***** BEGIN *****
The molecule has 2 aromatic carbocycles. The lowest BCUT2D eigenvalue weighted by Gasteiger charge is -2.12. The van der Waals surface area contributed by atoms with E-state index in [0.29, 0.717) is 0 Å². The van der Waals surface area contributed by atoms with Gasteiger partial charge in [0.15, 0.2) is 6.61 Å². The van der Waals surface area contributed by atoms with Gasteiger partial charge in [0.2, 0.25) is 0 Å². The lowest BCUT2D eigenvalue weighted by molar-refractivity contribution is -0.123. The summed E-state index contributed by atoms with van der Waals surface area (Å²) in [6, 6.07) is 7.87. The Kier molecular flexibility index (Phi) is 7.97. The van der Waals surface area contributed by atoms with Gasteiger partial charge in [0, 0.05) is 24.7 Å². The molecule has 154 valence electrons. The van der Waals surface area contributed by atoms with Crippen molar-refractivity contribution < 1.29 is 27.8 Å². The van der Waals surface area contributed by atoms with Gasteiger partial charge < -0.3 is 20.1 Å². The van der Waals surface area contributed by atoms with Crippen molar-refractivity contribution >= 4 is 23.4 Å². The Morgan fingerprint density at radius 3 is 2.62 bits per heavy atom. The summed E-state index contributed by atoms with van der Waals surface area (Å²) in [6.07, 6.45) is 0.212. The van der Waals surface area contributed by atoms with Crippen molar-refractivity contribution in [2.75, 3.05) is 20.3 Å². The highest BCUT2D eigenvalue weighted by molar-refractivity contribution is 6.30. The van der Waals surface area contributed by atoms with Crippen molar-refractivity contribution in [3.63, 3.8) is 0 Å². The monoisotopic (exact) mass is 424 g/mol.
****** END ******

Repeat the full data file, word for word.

The molecule has 2 aromatic carbocycles. The lowest BCUT2D eigenvalue weighted by Gasteiger charge is -2.12. The van der Waals surface area contributed by atoms with E-state index in [0.29, 0.717) is 0 Å². The van der Waals surface area contributed by atoms with Gasteiger partial charge in [0.15, 0.2) is 6.61 Å². The van der Waals surface area contributed by atoms with Gasteiger partial charge in [0.2, 0.25) is 0 Å². The lowest BCUT2D eigenvalue weighted by molar-refractivity contribution is -0.123. The summed E-state index contributed by atoms with van der Waals surface area (Å²) in [6, 6.07) is 7.87. The Kier molecular flexibility index (Phi) is 7.97. The van der Waals surface area contributed by atoms with Gasteiger partial charge in [0, 0.05) is 24.7 Å². The molecule has 154 valence electrons. The van der Waals surface area contributed by atoms with Crippen molar-refractivity contribution < 1.29 is 27.8 Å². The van der Waals surface area contributed by atoms with Gasteiger partial charge < -0.3 is 20.1 Å². The van der Waals surface area contributed by atoms with Crippen molar-refractivity contribution >= 4 is 23.4 Å². The Morgan fingerprint density at radius 3 is 2.62 bits per heavy atom. The summed E-state index contributed by atoms with van der Waals surface area (Å²) in [6.07, 6.45) is 0.212. The van der Waals surface area contributed by atoms with Crippen molar-refractivity contribution in [2.75, 3.05) is 20.3 Å². The highest BCUT2D eigenvalue weighted by molar-refractivity contribution is 6.30. The van der Waals surface area contributed by atoms with Crippen molar-refractivity contribution in [3.63, 3.8) is 0 Å². The monoisotopic (exact) mass is 424 g/mol.